How do I Choose the Best Laundry Soap?
Laundry soap is an important part of nearly every fabric-washing routine. There are many soaps and detergents available for laundry: homemade, commercially produced, powdered and liquid. When selecting a laundry soap that is right for your needs, you must consider the advantages and disadvantages of each type. Analyze these pros and cons against factors such as cost, availability and performance needs, and you will be able to choose the detergent or soap that meets your individual requirements.
The first step in selecting the right laundry soap is learning the basic composition of soap compared to detergent. Although the terms often are used interchangeably, there actually are basic chemical differences between the two. Soap is produced using natural ingredients such as fat and lye, and detergent is comprised mainly of synthetic materials, alcohol and petroleum products.
Soap and detergent behave differently in hard water. Soap reacts strongly to the minerals present in water, leaving behind a film commonly known as soap scum. Over time, soap deposits can give the fabric a gray hue. Detergents do not have this same strong reaction to minerals and therefore are most commonly used for laundry and dish washing. If the use of soap in your washing routine has resulted in dingy-colored laundry, a product known as laundry bluing can help mask the gray and yellow undertones.
Laundry soap or detergent is sold in both powder or liquid form. Powdered laundry detergent most often provides a lower cost per load. Therefore, it generally is the most economical choice for washing clothes. Some individuals report clumping, the failure to dissolve well or the leaving of detergent granules behind as possible disadvantages to powdered laundry soaps. If you don't mind these problems or consider them minor, powdered laundry soap might be a good choice.
Dyes, perfumes and other additives also must be taken into consideration when choosing the right laundry soap. Detergents, in either powdered or liquid form, often contain synthetic and heavy fragrances, dyes and preservatives. If you have sensitive skin, these additives can lead to itchy or painful breakouts and skin rashes. Most manufacturers of laundry detergents and soaps offer "free and clear" versions, leaving out chemical additives such as fragrances, brighteners, softeners and colors. One of these versions might be a good choice if you or someone in your household has sensitive skin or might be allergic to certain substances.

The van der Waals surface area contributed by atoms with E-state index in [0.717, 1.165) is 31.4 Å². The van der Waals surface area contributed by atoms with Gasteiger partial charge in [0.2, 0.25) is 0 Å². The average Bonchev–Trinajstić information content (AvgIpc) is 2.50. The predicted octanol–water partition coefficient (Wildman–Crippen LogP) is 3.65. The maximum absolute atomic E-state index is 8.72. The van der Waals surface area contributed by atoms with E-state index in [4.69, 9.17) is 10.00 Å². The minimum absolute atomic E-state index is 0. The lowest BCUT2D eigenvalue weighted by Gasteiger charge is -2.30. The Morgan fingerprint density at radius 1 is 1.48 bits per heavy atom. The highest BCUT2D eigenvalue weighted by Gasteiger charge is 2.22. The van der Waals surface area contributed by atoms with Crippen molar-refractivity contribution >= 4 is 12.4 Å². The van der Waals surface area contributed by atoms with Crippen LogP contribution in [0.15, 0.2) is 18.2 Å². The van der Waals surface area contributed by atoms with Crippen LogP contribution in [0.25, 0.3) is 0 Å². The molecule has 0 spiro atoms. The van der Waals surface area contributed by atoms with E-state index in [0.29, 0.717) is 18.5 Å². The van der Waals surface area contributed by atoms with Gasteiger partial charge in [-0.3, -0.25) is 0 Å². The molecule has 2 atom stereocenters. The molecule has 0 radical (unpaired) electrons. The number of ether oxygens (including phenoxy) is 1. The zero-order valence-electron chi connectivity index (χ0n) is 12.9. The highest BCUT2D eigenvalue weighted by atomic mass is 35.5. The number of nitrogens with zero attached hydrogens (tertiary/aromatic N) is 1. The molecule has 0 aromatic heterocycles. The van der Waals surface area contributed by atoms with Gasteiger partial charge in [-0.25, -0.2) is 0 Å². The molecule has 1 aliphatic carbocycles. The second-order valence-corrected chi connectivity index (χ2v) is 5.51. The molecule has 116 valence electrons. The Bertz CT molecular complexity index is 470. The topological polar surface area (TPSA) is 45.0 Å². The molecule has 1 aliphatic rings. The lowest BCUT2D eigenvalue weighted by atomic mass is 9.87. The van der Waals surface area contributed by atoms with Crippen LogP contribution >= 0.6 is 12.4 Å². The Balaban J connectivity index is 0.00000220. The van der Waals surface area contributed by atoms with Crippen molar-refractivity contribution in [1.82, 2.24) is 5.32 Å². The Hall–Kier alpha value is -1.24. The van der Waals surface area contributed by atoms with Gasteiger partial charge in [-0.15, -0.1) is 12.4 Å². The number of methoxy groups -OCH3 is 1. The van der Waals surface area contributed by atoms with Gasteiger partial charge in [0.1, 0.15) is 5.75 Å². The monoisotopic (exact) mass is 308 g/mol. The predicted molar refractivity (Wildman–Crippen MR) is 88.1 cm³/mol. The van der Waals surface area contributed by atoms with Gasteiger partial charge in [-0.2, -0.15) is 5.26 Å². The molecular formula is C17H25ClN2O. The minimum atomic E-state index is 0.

Another less-popular alternative to purchasing commercially made laundry soaps is making your own. Making your own laundry soap is a simple process that can give you more control over your washing routine when compared to buying pre-made detergent. Homemade laundry soap usually consists of ingredients such as grated laundry soap, borax, washing soda and water. Similar to store-bought laundry detergent, homemade laundry soap can be powdered, liquid, scented or unscented, according to your individual preferences.
I recently switched to laundry detergent packs, the ones that dissolve in the washing machine and only one is required for a wash load. Previously, I had been using liquid laundry detergent and I'm so glad I made the switch to this. A single packet really is enough and it got rid of the mess and clutter in the laundry room. I really like this product.
@bear78-- Yes, there are still natural and old-fashioned laundry soaps on the market. I use one. It's not possible to get it from local stores, that's true. But it's easy to purchase online and a little goes a long way.
I think that we're slowly going to return to our old products and habits because more and more people are realizing that the new products full of chemicals are no good. Especially people with babies and little children need to make the switch to natural laundry soap. Trust me, this soap cleans just as well as commercial brands but without all the chemicals, residues and perfumes.
You could also go your grandmother's way and make your own with natural soap if you want. It may be a little tricky to use in the washing machine though.
Does natural laundry soap still exist? My grandmother told me that back in the day, they used to grate solid lye soap and use it for laundry. She always talks about how well those cleaned clothes and how safe they were.
I think she's right. I have to buy laundry detergent without fragrance and labeled "hypoallergenic." The laundry detergents on the market are mostly very harsh and full of chemicals. They cause allergies and they shorten the life of clothing too. If I found all natural laundry soap like what my grandmother describes, I'll make the switch without thinking twice.
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